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All posts by Catherine Parker

Catherine Parker
Catherine Parker is a social media and search consultant and web copywriter. Via her first love, copywriting, she fell into the search engine marketing industry, working at Quirk eMarketing in Cape Town, followed by Greenlight Marketing in London, and then iProspect in San Francisco. Most recently, she headed the in-house SEO team at online content network CBS Interactive (formerly CNET) in San Francisco. First exposed to social media as part of SEO strategy, she’s since recognised its value to businesses in its own right. Now based in Cape Town, Catherine runs Rank&Copy, which helps businesses grow their brand online through paid and organic search, social media campaigns, and sparkling web copy. Her book, “301 Ways to Use Social Media Now in Your Marketing”, is due out in September 2010.
  • An international perspective on SA startups [NetProphet]

    Angel investing came accidentally to UK-based Permjot Valia. As the sales and marketing director of Ernst & Young, he became involved in their entrepreneur programme, which in turn led to his new career of investing in startups. By his own admission, Valia’s success rate is a statistical anomaly: while an average of only 3% of investors successfully exit a startup via an IPO, the first company he invested in went public within just seven months. Visiting Cape Town this week to work with local entrepreneurs, Valia shared his experiences, garnered over the course of his 25 or so investments,...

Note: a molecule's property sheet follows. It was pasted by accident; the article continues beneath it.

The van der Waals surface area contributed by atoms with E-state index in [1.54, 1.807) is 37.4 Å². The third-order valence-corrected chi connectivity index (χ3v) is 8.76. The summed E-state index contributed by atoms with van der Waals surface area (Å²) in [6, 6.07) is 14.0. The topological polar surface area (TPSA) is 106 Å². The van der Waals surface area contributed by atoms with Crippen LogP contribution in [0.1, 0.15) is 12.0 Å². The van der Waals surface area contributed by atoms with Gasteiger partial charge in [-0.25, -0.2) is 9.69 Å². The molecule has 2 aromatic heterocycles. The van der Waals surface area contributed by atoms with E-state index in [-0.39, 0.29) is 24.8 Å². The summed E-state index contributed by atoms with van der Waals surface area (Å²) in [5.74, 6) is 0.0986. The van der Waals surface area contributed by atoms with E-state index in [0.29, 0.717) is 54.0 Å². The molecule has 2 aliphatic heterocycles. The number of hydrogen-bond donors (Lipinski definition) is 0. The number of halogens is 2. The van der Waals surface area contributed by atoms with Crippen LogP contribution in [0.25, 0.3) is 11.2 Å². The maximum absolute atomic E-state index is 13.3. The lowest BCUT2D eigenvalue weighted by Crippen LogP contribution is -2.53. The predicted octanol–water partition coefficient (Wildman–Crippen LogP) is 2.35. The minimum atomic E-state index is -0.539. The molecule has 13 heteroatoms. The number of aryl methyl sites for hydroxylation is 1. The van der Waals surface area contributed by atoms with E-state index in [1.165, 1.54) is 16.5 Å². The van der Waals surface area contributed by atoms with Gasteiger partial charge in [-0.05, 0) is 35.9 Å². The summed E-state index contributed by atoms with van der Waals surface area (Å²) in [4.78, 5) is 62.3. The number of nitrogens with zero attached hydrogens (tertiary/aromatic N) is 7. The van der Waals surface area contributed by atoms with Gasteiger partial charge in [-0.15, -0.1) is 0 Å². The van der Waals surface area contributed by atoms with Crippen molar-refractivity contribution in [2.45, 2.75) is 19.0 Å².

• Samasource CEO on bridging the digital divide and creating a global meritocracy

    While aid programs in developing countries are ubiquitous, precious few empower the people they’re trying to help on a sustainable, ongoing basis. One that bucks this trend is Samasource, a non-profit based in San Francisco that distributes digital work from large US multinationals in manageable chunks to poor but educated workers in developing countries such as Kenya, Uganda, India, Pakistan and Haiti. Samasource workers do basic digital work required by US companies that American workers wouldn’t necessarily be willing to do. For example, Google Maps has local business information that changes when a company moves, expands or shut down....

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